By Jared Chausow
By Katie Toth
By Elizabeth Flock
By Albert Samaha
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By Jon Campbell
By Jon Campbell
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Seizing the opportunity to eclipse political rival Al Sharpton, Jesse Jackson, once scorned by Mayor Rudy Giuliani, stood shoulder to shoulder with him at Ground Zero last week, wiping out in 15 minutes of 'shameful grandstanding' Sharpton's eight-year battle to portray the mayor as hostile to African Americans.
Black and Latino leaders incensed by Jackson's power play are "discussing ways of punishing him," says Dedrick Muhammad, field director of Sharpton's Harlem-based National Action Network. Jackson's audacious show of solidarity with Giuliani, arch-nemesis of the city's black-led civil rights movement, inflamed his already combustible relationship with Sharpton. Several of Sharpton's aides have denounced Jackson's unannounced visit. "This was a cowardly ambush for the purpose of shameful grandstanding," Muhammad charges. Jackson denies his trip to New York City was political. "Eighty of my friends, waiters who worked for Windows on the World, perished," he says. "My grief transcends everything else. My feelings for my lost friends were the issue. It had nothing to do with the mayor."
Jackson says that an American Red Cross board member invited him to inspect Ground Zero. "They offered to escort me to the site, but when I got there the mayor was conducting the tours, just as he had done for others," he insists.
It happened on Al Sharpton's watch, a sneak political attack executed in the waning hours of last Tuesday's Democratic primaryon the very day that Sharpton was preoccupied with the goal of electing Bronx Borough President Fernando Ferrer the city's first Latino mayor.
Ever since hijackers crashed two jumbo jets into the twin towers, Giuliani has stood guard at the entrance to the world's most notorious graveyard, waving through friends and political allies while allegedly denying entry to foes. Manhattan Borough President C. Virginia Fields, the city's highest elected black official, watched from the sidelines as Giuliani escorted a parade of high-profile national and foreign dignitaries into Ground Zero. One by one, they congratulated Giuliani for his "strength" and "compassion" in the aftermath of the attacks.
On primary night, as black and Latino leaders and prominent businesspeople flocked to the Puck Building in Greenwich Village to celebrate Ferrer's victoryhe won 36 percent of the vote, forcing a runoff with Public Advocate Mark Greenpolitical gadflies overheard a torrent of complaints and questions about Jackson. "I talked to Jesse yesterday, and he never told me he was going down there with Giuliani," Sharpton videographer Eddie Harris quoted a top black elected state official as saying. "We are not going to be disrespected," the politician fumed. "Why would he come into town and do this?"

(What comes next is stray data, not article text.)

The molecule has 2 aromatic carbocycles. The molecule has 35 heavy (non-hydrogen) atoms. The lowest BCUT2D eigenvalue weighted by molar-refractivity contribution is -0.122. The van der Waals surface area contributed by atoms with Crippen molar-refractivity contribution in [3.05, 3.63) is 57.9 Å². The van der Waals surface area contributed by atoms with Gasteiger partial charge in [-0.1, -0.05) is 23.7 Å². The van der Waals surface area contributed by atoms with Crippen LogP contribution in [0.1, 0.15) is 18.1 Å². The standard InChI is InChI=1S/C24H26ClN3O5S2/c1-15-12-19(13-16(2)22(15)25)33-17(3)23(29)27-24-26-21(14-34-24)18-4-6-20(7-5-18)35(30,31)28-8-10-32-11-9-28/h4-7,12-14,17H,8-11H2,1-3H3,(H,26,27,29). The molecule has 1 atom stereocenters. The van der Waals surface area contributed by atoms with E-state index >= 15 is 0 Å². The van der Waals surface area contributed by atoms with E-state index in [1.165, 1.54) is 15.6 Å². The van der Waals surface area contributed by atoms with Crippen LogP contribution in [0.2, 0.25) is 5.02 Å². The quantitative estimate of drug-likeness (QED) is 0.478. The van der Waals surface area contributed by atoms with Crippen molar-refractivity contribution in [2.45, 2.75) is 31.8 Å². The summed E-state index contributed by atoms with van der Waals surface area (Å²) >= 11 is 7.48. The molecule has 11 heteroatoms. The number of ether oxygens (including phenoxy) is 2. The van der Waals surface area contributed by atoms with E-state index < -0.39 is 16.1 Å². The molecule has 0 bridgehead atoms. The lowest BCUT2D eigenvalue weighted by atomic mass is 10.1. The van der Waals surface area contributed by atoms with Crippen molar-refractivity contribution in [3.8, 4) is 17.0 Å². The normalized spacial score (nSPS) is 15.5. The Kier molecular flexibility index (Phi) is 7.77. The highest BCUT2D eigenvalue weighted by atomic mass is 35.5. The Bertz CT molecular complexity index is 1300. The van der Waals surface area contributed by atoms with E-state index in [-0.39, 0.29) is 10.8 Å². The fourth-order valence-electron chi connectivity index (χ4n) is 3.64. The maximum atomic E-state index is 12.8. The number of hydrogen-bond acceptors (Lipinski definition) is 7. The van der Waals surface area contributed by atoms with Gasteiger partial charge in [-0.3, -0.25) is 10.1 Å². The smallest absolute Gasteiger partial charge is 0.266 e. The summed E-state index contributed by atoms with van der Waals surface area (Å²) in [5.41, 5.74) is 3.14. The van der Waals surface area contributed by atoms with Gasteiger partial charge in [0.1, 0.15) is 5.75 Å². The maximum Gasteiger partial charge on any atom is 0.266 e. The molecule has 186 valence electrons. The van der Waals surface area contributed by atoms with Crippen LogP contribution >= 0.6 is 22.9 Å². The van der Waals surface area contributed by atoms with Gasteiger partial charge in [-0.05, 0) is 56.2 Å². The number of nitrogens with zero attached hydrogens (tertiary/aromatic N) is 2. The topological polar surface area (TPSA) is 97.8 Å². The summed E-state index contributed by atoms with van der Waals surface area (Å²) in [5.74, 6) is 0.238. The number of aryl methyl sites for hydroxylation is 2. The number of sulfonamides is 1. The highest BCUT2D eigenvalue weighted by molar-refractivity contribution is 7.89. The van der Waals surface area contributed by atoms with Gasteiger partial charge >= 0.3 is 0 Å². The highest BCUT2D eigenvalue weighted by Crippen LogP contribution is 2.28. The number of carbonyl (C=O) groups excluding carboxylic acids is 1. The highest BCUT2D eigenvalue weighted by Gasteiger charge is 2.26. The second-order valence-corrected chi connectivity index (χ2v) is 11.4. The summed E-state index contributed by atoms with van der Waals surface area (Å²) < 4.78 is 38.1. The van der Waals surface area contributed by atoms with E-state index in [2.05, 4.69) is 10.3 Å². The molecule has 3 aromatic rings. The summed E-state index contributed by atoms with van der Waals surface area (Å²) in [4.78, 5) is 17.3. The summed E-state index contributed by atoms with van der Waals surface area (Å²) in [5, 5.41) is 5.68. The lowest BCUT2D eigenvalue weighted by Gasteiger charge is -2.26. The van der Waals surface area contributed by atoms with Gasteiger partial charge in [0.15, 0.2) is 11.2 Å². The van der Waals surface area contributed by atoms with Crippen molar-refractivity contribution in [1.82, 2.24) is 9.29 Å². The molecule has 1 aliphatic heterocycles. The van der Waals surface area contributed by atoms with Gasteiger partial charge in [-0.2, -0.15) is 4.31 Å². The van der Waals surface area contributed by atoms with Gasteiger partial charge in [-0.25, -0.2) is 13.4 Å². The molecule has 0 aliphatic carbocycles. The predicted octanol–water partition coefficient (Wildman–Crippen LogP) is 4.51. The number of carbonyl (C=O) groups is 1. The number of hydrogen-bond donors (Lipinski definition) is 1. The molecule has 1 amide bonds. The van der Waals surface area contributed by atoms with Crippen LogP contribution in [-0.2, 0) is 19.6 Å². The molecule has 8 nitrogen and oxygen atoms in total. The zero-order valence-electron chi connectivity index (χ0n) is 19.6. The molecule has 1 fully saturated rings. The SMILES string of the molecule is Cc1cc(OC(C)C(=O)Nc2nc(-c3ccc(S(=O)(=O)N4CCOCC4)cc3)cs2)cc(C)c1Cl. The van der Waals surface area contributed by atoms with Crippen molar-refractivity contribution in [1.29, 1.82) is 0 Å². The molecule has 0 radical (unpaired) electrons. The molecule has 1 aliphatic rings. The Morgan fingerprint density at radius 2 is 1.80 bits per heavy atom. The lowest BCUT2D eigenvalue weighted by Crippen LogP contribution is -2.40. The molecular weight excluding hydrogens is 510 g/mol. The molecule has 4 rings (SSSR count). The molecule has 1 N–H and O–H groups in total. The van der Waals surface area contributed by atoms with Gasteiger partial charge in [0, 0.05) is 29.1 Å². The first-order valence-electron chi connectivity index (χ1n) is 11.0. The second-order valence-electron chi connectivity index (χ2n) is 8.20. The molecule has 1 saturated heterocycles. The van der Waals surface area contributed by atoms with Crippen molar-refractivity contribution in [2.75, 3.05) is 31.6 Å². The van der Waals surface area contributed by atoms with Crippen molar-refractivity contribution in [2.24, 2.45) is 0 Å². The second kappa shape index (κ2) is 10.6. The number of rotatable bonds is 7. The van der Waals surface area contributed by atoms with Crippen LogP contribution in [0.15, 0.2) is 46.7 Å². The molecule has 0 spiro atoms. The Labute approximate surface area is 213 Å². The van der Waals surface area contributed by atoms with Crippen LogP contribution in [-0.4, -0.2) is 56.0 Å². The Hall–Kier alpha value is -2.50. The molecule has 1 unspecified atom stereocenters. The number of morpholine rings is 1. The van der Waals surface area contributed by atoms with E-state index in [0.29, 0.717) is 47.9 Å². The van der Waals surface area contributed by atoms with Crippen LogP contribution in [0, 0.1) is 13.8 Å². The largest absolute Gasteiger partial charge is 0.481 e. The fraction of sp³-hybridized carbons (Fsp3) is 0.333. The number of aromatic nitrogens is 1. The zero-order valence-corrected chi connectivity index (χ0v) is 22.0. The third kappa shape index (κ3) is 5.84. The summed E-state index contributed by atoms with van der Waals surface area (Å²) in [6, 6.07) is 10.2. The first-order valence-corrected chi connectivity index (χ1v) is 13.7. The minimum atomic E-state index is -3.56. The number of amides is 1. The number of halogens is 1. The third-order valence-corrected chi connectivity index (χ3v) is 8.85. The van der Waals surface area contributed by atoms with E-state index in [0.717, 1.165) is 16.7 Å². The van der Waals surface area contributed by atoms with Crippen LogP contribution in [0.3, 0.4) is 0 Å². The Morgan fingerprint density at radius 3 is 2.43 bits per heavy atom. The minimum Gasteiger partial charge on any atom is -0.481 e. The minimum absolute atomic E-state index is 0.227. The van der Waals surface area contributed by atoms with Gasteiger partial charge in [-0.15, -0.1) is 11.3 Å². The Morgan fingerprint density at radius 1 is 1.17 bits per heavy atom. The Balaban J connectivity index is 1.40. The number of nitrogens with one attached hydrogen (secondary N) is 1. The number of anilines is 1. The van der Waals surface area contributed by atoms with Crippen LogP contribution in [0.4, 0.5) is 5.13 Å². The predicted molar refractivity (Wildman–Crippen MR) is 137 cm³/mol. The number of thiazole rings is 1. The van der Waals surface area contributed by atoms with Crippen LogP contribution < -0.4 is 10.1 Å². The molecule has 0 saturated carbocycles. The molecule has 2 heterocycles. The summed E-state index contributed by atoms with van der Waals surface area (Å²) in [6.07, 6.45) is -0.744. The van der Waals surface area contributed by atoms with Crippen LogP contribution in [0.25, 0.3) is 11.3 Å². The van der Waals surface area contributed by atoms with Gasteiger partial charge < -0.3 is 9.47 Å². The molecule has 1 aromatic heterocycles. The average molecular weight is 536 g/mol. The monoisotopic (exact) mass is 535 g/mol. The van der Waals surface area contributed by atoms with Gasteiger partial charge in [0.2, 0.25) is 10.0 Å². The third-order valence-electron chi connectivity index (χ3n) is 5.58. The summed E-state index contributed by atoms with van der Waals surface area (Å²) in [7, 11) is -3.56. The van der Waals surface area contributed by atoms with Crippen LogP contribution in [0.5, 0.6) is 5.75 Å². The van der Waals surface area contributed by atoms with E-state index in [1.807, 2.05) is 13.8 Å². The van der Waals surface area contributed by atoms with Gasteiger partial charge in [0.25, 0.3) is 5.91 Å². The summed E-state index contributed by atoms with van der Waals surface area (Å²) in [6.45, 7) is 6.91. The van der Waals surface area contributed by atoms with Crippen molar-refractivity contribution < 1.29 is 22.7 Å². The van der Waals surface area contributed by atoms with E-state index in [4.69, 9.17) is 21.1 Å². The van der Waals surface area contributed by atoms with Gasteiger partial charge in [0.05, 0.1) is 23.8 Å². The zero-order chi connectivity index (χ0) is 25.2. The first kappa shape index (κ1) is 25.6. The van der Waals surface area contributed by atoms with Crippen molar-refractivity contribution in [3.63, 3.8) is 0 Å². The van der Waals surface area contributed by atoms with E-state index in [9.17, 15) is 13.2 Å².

But there were more questions than answers. "Why didn't Jesse touch base?" Harris then heard a wealthy black businessman ask. "Who did he talk to? Who agreed to this?"
"How could he come to town on the day we're trying to get Ferrer elected mayor and stand with Giuliani?" queried one well-known Latino community activist.
According to several campaign workers that night, Sharpton and the other black and Latino leaders were equally troubled by Jackson's blatant snub of Bill Thompson, the former Board of Education president who won the Democratic primary to become the city's first African American comptroller. "Jesse Jackson, the creator of the Wall Street Project, didn't endorse Bill Thompson for such a powerful position," a contributor to Jackson's project lamented. "He did not pass out a flyer, did not go to a subway stop. But he rushes to Ground Zero with Rudy Giuliani. On the day that a Rainbow ticket is winning in New York, he is totally uninvolved. He is standing with the anti-Rainbow mayor. What is wrong with this guy?" (Jackson wishes his critics would note that he promoted Ferrer's candidacy in several radio interviews.)
In the search for answers, a Ferrer campaign contributor, who spoke on condition of anonymity, asserted that maybe Jackson had lost so much ground in black New York political circles that he did not even bother to volunteer to campaign for the Rainbow candidates. "Maybe he did this in desperation, to get some attention from us," the Ferrer supporter surmised.
Muhammad, the Sharpton aide, says he heard a black political analyst pepper a Jackson defender with these questions: "In the eight years Rudy Giuliani has been in office, did he invite Jesse to Gracie Mansion? Did he invite Jesse to City Hall? Has Giuliani ever attended Jesse's annual convention of the Wall Street Project? Is it not true that when David Dinkins was mayor Jesse was given police security and treated like a V.I.P. when he came to town? Don't you think that Giuliani is using Jesse? How does he explain not endorsing the Rainbow slate? How could he come to town and not campaign for them?"
According to Muhammad, the analyst contended that if Giuliani was trying to unite his city he certainly missed a unique opportunity to do so. "He said, 'Giuliani did not want to reach out to people like Sharpton, Carl McCall, or C. Virginia Fields,' " Muhammad recalls. "He said, 'This is a fraud that Giuliani has orchestrated for his own political ends,' that Giuliani 'choreographed the visits to Ground Zero so that only certain people would get maximum PR,' making it appear that his black political opponents like Reverend Sharpton didn't care."